Editor: With changes to planning mooted in order to hit government housebuilding targets, the drive for quantity may have a negative effect on the quality of space in UK homes (‘What does the election result mean for the planning system?’).

Geograph

Source: Chris Brown

Developers and housebuilders are confronted by a lack of land and a construction skills gap, making projects difficult to undertake. Meanwhile, long-winded planning processes and high land prices driven by the protectionism of green-belt land continue to stifle growth.

The government wants to prioritise brownfield development and preserve the green belt, so the industry may have to make more effective use of the space that is currently available.

Extending permitted development rights to include demolition and rebuild is a practical way to meet demand without requiring new space.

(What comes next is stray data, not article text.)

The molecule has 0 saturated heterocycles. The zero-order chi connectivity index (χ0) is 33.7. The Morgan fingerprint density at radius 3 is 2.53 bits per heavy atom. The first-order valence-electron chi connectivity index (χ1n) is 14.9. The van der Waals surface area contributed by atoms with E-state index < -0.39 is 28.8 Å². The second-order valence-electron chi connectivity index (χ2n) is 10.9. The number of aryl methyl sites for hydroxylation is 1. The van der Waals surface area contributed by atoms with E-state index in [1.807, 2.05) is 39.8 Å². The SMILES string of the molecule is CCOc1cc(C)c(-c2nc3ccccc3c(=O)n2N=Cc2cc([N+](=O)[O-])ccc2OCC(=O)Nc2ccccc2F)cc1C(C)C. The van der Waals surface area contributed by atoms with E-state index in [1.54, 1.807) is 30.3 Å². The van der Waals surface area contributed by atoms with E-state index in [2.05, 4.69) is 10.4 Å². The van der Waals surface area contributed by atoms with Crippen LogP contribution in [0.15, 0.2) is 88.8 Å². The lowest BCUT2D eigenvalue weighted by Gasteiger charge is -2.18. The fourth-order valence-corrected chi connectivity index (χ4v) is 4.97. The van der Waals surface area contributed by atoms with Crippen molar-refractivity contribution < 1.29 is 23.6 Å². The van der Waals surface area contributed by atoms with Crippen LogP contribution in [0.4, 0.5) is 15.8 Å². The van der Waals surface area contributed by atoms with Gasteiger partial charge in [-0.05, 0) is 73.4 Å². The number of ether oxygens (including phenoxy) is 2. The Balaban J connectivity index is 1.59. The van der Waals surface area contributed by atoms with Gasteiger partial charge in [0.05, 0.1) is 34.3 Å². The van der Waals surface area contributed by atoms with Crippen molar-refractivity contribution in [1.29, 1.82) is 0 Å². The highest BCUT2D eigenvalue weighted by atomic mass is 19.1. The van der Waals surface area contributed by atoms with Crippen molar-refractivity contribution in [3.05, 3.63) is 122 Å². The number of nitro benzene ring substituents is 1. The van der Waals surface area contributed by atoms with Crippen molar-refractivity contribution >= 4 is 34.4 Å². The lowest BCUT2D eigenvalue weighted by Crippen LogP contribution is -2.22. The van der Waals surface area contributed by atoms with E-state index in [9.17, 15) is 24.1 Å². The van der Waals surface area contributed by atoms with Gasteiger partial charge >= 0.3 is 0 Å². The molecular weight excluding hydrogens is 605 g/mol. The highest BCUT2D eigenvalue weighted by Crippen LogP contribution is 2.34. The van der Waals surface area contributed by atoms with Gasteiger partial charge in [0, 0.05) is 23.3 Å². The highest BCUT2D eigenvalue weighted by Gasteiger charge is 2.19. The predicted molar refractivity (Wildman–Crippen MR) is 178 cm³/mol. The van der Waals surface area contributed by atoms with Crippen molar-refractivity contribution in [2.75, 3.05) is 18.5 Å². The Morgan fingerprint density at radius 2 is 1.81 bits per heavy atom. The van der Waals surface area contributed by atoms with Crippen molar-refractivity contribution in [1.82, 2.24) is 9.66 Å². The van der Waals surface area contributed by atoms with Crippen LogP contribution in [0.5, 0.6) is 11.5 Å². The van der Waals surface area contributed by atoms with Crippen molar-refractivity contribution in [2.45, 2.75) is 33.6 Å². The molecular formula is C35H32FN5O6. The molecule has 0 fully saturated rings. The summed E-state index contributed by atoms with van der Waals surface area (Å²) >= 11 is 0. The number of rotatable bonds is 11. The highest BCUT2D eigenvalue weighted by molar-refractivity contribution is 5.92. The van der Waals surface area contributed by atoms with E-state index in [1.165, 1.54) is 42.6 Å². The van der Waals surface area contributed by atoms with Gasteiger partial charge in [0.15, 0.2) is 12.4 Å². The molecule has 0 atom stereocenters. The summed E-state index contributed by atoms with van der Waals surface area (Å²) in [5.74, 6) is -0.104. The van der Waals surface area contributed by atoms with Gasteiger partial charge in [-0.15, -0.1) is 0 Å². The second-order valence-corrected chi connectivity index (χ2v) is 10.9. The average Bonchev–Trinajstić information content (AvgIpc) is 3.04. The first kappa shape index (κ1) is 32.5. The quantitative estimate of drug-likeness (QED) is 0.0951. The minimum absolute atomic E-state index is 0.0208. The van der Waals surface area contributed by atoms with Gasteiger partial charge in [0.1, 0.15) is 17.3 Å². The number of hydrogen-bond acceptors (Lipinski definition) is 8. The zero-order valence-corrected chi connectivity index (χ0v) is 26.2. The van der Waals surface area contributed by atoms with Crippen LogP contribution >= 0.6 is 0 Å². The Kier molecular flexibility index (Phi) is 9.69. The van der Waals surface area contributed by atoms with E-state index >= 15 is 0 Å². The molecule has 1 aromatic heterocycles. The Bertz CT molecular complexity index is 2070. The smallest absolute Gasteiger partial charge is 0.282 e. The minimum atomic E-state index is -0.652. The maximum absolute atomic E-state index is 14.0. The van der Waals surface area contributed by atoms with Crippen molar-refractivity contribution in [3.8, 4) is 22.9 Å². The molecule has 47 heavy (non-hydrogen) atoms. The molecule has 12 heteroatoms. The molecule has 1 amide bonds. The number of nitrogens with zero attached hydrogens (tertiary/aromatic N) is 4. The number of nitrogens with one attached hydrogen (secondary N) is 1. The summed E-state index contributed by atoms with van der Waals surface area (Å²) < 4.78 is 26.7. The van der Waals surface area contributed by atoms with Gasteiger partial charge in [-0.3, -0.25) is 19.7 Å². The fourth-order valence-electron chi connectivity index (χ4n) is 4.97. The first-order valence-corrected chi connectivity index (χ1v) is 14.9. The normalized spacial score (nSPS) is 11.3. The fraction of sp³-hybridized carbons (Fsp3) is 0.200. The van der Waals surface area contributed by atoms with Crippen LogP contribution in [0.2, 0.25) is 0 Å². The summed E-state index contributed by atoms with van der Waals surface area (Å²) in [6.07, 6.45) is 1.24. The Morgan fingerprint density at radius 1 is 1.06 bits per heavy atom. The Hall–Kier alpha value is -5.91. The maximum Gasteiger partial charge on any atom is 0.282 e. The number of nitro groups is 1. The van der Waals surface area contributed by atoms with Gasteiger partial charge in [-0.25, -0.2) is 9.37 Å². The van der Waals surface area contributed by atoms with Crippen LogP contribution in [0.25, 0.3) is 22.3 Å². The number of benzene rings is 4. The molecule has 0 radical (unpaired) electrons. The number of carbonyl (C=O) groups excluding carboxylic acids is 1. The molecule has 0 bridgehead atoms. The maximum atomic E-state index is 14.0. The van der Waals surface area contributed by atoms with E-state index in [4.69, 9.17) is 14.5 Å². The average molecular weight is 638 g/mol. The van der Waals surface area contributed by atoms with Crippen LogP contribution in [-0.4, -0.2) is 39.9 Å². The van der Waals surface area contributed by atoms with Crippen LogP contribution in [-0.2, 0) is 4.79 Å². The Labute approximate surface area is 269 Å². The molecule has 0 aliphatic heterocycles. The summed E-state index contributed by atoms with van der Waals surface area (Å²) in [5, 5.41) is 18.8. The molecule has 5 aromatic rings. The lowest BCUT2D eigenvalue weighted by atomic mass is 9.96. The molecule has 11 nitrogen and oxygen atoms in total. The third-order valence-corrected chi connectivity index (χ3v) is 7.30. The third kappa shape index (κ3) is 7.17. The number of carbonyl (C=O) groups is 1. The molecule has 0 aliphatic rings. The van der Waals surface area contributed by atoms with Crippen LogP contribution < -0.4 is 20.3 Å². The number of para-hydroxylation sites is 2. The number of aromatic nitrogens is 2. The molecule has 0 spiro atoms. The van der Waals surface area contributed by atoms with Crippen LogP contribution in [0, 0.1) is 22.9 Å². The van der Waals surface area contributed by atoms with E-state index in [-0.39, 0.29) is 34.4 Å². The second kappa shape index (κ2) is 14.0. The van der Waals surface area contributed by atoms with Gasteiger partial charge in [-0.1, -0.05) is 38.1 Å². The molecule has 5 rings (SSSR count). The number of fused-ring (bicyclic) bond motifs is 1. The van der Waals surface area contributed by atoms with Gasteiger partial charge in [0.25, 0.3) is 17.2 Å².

However, developments such as Newbury House in Ilford (pictured) that reportedly feature flats measuring 12ft by 12ft fuel concerns that PDR is driving down standards. Secretary of state for housing Robert Jenrick has stated that although PDR has contributed to improved housebuilding figures, there are examples of poor practice within the scheme.

While the reuse of commercial buildings for homes has been touted as a housing crisis solution for years, only now that it is under way has unit size become an issue.

Modular housing may help contribute both quality and quantity. The construction quality is far above its ‘prefab’ predecessor and its popularity in countries such as Germany and in the student housing market show that it can play an important part in increasing housing stock.

On the other hand, the prime minister may have to compromise on quantity to maintain standards. Notably, the government’s targets constitute a reduction on the 241,130 units built in 2018-19. Perhaps these are signs that the government does not want its targets to start a race to the bottom in terms of quality.

The prime minister could be faced with allowing more of the “hobbit homes” he once denounced or fail to meet his own pledge.

Richard Payne, director of development finance, Oblix Capital